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News / Health / Health Wire

Summer COVID surge approaches in Seattle area as travel season begins

In Washington, omicron subvariant JN.1, the winter’s dominant strain, is still the most common

By Elise Takahama, The Seattle Times
Published: June 17, 2024, 10:20am

A summer COVID-19 surge is on its way through Seattle and the region.

Infection rates and emergency department visits in King County have been rising since the end of April, causing some concern among doctors and public health officials as travel season picks up and people begin gathering more frequently.

“This is the time when people should start taking precautions,” said Dr. Eric Chow, King County’s chief of communicable diseases. “I don’t know how high this [peak] is going to be, when it’s going to peak, but taking precautions now is the best way for people to be able to mitigate the complications related to COVID.”

King County’s virus-related emergency department visits hit a new low the week ending April 27, when only about 0.5 percent of visits involved a COVID diagnosis. As of last week, COVID patients made up about 1.5 percent of hospital emergency visits.

Levels are still below the county’s transmission alert threshold, which is when COVID patients reflect at least 3 percent of emergency department visits. When the county hits that threshold, it’s a signal that community transmission is more substantial and poses a greater risk of causing severe infection or death.

But because fewer people are testing themselves for COVID and emergency department data generally lags behind waves of infection, Chow noted there’s “probably a lot more community transmission that’s happening that’s not fully captured in the data here.”

State COVID emergency department visits have also gradually increased since the end of April, though at a slightly slower rate — jumping from about 0.5 percent to 1 percent of total emergency department visits. Statewide death rates have remained low for months, though more than 400 people in Washington have died from the virus since January.

Infectious-disease experts in Seattle and other parts of the country are also keeping an eye on the ever-growing list of variants that continue to battle for dominance and drive bumps in cases and hospitalizations.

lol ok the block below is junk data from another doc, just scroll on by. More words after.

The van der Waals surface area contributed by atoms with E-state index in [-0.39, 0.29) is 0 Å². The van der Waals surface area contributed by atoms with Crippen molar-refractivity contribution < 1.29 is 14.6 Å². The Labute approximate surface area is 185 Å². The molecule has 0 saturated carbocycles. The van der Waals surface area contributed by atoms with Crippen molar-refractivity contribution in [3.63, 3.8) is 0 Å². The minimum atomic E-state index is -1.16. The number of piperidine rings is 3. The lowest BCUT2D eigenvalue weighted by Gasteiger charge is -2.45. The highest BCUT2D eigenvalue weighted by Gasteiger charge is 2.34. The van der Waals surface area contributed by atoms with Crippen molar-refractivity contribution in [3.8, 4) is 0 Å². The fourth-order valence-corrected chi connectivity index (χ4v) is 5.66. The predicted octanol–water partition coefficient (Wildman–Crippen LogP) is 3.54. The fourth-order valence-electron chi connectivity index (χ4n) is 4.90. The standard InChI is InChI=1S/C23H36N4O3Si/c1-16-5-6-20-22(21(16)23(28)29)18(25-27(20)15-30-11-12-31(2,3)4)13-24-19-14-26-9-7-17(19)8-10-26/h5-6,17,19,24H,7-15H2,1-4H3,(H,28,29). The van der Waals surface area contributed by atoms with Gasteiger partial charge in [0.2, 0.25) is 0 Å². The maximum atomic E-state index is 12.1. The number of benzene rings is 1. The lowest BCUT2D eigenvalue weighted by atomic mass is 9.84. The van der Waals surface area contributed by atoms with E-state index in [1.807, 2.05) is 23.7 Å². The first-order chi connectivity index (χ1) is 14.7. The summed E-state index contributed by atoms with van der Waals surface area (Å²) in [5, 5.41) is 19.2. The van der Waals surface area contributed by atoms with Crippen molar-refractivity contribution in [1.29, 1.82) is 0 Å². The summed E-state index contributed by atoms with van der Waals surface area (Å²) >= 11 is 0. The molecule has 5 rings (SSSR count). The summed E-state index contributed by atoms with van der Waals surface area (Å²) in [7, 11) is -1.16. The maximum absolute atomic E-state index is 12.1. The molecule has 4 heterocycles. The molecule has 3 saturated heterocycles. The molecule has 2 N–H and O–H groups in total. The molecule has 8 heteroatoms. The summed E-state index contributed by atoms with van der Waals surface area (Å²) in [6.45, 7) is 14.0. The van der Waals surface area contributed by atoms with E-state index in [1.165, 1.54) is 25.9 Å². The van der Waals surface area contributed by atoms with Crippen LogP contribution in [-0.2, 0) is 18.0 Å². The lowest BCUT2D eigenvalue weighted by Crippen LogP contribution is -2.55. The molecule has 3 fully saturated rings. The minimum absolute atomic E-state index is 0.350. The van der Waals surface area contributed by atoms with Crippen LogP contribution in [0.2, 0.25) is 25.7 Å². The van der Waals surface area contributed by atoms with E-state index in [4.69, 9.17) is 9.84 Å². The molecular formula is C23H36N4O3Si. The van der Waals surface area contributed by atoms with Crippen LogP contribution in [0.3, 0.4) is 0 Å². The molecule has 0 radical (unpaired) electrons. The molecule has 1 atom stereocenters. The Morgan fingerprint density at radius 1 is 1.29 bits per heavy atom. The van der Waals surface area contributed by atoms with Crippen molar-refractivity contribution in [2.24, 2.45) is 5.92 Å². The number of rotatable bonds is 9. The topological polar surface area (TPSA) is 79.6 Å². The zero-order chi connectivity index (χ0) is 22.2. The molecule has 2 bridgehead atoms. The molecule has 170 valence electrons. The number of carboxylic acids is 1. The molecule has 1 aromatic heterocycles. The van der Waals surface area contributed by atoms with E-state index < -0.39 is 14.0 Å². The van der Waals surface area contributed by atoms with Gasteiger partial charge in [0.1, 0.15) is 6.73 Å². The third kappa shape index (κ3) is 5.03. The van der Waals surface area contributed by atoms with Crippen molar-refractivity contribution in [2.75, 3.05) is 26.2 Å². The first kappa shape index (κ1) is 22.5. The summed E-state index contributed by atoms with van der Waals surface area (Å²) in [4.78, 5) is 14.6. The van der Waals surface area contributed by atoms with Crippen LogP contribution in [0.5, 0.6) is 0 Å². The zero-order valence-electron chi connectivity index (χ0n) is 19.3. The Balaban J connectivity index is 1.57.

In Washington, omicron subvariant JN.1, the winter’s dominant strain, is still the most common, responsible for about 40 percent of cases. Other omicron subvariants, including JN.1.11.1, JN.1.7 and KP.1.1, each make up about 20 percent of cases here, according to the state Department of Health’s respiratory disease dashboard.

Nationally, KP.2 and KP.3 have also begun to make up a greater proportion of infections, according to the Centers for Disease Control and Prevention.

The virus’s ability to mutate and evolve remains strong, which is why public health officials are again urging people to stay up to date with COVID vaccinations.

“COVID is behaving just as it has throughout the pandemic,” Chow said. That means, he said, “more variants [are] trying to evolve and find ways to evade our existing immunity.”

Vaccination rates, federal funding drops

In King County, vaccination rates have fallen since last October, after the most recently updated shot became available. Statewide, just 19 percent of Washingtonians are up to date with their COVID vaccinations, although nearly 70 percent have been vaccinated with their full primary series.

Chow expressed disappointment in decreases in federal funding since the height of the pandemic and acknowledged his department doesn’t have the same capacity it once did to ensure comprehensive access to vaccines and testing. Public Health — Seattle & King County’s longtime mass COVID vaccination clinic in Kent and drive-thru site at Snoqualmie Valley Hospital, for example, both closed at the end of March.

“With the available resources we have, including some limited vaccine clinics, we’ve tried to focus on communities who have the least amount of access, trying to bridge that gap,” Chow said. “But it is a huge concern of mine.”

The health department noted many community health centers, most pharmacies and other health care providers can still offer COVID vaccinations. More information about where to find a site is available at vaccines.gov.

The CDC recommends an updated vaccine shot for everyone 6 months and older. Those 65 and older should get two shots, as long as four months have passed since their first, according to the CDC.

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Another update on COVID vaccines will likely come later this year, as scientists tackle ways to keep Americans safe during the upcoming season. The newest shot, recommended by the FDA last week, will target a variant of JN.1.

But before those shots become available, public health officials are pushing people to get the most updated immunizations already on the market. Take those precautions before heading off on vacation, and consider wearing a mask while in airports or on planes, Chow said.

For those at high risk of severe infection, he also recommended checking in with a health care provider about ways to stay safe while traveling. He urged COVID patients eligible for an antiviral treatment to seek that option early in their diagnosis to help protect them from hospitalization or death.

“We’re excited that people now have the ability to travel,” he said. “But this poses a new risk that we didn’t see at the same degree during the height of the pandemic.”

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